Cuban President Raul Castro expressed satisfaction with his talks this week with Russian Prime Minister Dmitry Medvedev, the daily Granma newspaper reported on Saturday.
"It has been a good visit," said Castro after Medvedev wrapped up his three-day visit to Cuba, where he met with the Cuban leaders and his brother, revolutionary icon Fidel.
During his visit, the Russian leader signed 10 bilateral agreements, including a new accord governing Cuba's outstanding debt to the former Soviet power, which is estimated to be between $20 and 30 billion dollars.
"We signed various important and useful agreements," Medvedev said, according to Granma, which wrote that the Havana government also agreed to purchase three commercial aircraft from Russia.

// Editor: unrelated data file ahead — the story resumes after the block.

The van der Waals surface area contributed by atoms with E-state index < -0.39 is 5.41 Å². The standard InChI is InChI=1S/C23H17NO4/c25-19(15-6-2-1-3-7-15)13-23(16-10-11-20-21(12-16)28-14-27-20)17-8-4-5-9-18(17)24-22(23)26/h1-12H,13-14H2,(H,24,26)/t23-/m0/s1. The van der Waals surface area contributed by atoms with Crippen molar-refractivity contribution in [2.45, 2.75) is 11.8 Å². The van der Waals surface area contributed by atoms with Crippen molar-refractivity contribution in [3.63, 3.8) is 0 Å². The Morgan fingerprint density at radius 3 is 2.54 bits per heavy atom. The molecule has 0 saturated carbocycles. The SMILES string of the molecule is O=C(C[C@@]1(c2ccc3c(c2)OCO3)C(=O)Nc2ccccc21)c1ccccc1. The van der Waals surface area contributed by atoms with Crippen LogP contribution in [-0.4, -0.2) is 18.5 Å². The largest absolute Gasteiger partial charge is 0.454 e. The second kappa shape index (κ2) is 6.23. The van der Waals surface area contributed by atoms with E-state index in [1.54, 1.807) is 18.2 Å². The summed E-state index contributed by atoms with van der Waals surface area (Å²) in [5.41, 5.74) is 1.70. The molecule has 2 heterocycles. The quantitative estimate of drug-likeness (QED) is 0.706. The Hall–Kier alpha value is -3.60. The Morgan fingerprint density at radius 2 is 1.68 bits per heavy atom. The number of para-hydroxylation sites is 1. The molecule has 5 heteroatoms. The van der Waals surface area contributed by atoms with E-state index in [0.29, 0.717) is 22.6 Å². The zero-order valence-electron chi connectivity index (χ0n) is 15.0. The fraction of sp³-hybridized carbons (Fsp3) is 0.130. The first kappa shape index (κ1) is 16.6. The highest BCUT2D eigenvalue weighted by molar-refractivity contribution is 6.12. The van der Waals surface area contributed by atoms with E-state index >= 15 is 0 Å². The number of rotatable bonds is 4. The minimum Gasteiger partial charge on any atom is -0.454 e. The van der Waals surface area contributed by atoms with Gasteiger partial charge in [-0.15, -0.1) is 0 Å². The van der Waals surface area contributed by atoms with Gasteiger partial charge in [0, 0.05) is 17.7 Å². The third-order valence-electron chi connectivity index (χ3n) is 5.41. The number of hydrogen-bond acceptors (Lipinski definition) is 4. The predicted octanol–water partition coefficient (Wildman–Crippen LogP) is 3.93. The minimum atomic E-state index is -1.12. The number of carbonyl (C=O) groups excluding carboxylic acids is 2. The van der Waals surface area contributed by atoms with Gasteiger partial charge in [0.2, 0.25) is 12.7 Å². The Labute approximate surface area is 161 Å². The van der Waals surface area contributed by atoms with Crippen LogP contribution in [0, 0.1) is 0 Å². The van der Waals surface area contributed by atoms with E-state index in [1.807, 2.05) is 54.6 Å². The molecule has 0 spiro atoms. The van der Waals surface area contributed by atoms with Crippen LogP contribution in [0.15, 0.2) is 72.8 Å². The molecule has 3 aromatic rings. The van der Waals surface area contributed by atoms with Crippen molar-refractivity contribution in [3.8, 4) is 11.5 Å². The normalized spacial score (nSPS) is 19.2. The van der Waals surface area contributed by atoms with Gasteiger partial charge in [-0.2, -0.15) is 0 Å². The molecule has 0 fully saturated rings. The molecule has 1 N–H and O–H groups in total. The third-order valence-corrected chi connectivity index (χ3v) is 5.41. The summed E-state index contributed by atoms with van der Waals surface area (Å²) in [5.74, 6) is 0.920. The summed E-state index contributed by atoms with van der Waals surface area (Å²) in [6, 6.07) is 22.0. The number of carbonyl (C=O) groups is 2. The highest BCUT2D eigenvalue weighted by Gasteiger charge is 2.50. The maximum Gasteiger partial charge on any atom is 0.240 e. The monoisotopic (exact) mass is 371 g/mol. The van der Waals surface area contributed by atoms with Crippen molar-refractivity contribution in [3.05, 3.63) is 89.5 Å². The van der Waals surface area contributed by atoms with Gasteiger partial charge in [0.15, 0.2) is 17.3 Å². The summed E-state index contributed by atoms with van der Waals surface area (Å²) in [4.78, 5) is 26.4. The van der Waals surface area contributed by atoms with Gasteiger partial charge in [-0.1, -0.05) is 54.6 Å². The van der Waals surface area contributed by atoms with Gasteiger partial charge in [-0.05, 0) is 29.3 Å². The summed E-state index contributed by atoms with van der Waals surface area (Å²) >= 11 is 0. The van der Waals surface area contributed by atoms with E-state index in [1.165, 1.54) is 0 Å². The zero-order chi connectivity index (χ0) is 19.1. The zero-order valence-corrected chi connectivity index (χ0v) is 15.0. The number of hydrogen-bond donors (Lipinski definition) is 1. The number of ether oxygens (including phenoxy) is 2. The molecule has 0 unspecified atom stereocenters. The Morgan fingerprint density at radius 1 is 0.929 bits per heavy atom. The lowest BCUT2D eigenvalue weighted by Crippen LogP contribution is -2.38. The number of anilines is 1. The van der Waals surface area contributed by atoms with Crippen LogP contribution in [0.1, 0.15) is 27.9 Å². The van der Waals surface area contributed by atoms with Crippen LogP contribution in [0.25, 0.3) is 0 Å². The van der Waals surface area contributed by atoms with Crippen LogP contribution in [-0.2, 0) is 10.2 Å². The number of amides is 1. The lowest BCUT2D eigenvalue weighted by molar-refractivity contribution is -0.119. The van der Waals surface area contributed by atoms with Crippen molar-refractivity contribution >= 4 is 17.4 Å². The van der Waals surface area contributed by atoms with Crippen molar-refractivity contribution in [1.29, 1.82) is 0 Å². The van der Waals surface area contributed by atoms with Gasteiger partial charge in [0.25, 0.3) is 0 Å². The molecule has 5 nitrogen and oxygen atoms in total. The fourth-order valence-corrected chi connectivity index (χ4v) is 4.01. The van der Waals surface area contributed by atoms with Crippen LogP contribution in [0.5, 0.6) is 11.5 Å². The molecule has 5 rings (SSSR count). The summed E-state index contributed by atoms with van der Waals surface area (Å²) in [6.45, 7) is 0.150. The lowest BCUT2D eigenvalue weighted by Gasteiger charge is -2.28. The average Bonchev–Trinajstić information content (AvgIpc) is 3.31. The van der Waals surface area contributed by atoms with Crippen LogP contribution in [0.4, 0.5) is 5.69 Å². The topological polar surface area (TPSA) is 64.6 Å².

Talks between the two former Cold War allies reportedly also covered trade and energy exploration, as cash-strapped Cuba attempts to tap into its potential offshore oil wealth.
Russia's Zarubezhneft is drilling the communist island's deepest offshore well yet with the Norwegian-owned Songa Mercur semisubmersible platform.
The oil exploration is crucial for Cuba, which produces nearly half its oil from wells on land and in shallow water.
News reports said Medvedev and Castro also discussed rising food prices and world hunger, environmental issues, the threat of climate change, trade diversification and joint pharmaceutical projects.
Moscow was Cuba's main ally and source of economic support for three decades until the collapse of the Soviet Union, but now ranks only ninth as a trading partner with just $224 million in trade in 2011.